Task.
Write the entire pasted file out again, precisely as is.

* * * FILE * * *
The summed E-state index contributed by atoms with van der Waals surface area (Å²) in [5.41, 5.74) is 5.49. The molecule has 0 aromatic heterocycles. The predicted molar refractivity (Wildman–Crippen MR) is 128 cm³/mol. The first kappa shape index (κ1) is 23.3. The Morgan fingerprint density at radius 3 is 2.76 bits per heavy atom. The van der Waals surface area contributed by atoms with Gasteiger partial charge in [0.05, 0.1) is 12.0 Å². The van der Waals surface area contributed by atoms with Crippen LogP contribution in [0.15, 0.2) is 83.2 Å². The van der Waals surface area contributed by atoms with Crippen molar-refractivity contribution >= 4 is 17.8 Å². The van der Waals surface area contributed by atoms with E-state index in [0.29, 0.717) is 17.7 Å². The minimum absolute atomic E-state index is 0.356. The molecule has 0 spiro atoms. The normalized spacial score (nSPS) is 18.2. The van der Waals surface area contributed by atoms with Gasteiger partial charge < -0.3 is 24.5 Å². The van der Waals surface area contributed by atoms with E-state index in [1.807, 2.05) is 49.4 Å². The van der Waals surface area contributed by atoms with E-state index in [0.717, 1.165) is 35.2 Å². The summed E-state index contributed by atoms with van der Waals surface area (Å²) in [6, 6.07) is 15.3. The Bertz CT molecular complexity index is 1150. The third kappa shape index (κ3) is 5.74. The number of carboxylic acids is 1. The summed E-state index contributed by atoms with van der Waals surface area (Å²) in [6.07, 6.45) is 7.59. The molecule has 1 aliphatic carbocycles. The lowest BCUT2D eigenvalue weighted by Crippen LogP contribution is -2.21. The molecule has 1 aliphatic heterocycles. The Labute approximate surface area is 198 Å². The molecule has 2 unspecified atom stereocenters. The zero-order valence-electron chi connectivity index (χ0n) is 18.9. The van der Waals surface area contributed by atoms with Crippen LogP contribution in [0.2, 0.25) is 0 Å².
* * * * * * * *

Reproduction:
The summed E-state index contributed by atoms with van der Waals surface area (Å²) in [5.41, 5.74) is 5.49. The molecule has 0 aromatic heterocycles. The predicted molar refractivity (Wildman–Crippen MR) is 128 cm³/mol. The first kappa shape index (κ1) is 23.3. The Morgan fingerprint density at radius 3 is 2.76 bits per heavy atom. The van der Waals surface area contributed by atoms with Gasteiger partial charge in [0.05, 0.1) is 12.0 Å². The van der Waals surface area contributed by atoms with Crippen LogP contribution in [0.15, 0.2) is 83.2 Å². The van der Waals surface area contributed by atoms with Crippen molar-refractivity contribution >= 4 is 17.8 Å². The van der Waals surface area contributed by atoms with E-state index in [0.29, 0.717) is 17.7 Å². The minimum absolute atomic E-state index is 0.356. The molecule has 0 spiro atoms. The normalized spacial score (nSPS) is 18.2. The van der Waals surface area contributed by atoms with Gasteiger partial charge < -0.3 is 24.5 Å². The van der Waals surface area contributed by atoms with E-state index in [1.807, 2.05) is 49.4 Å². The van der Waals surface area contributed by atoms with E-state index in [0.717, 1.165) is 35.2 Å². The summed E-state index contributed by atoms with van der Waals surface area (Å²) in [6, 6.07) is 15.3. The Bertz CT molecular complexity index is 1150. The third kappa shape index (κ3) is 5.74. The number of carboxylic acids is 1. The summed E-state index contributed by atoms with van der Waals surface area (Å²) in [6.07, 6.45) is 7.59. The molecule has 1 aliphatic carbocycles. The lowest BCUT2D eigenvalue weighted by Crippen LogP contribution is -2.21. The molecule has 1 aliphatic heterocycles. The Labute approximate surface area is 198 Å². The molecule has 2 unspecified atom stereocenters. The zero-order valence-electron chi connectivity index (χ0n) is 18.9. The van der Waals surface area contributed by atoms with Crippen LogP contribution in [0.2, 0.25) is 0 Å².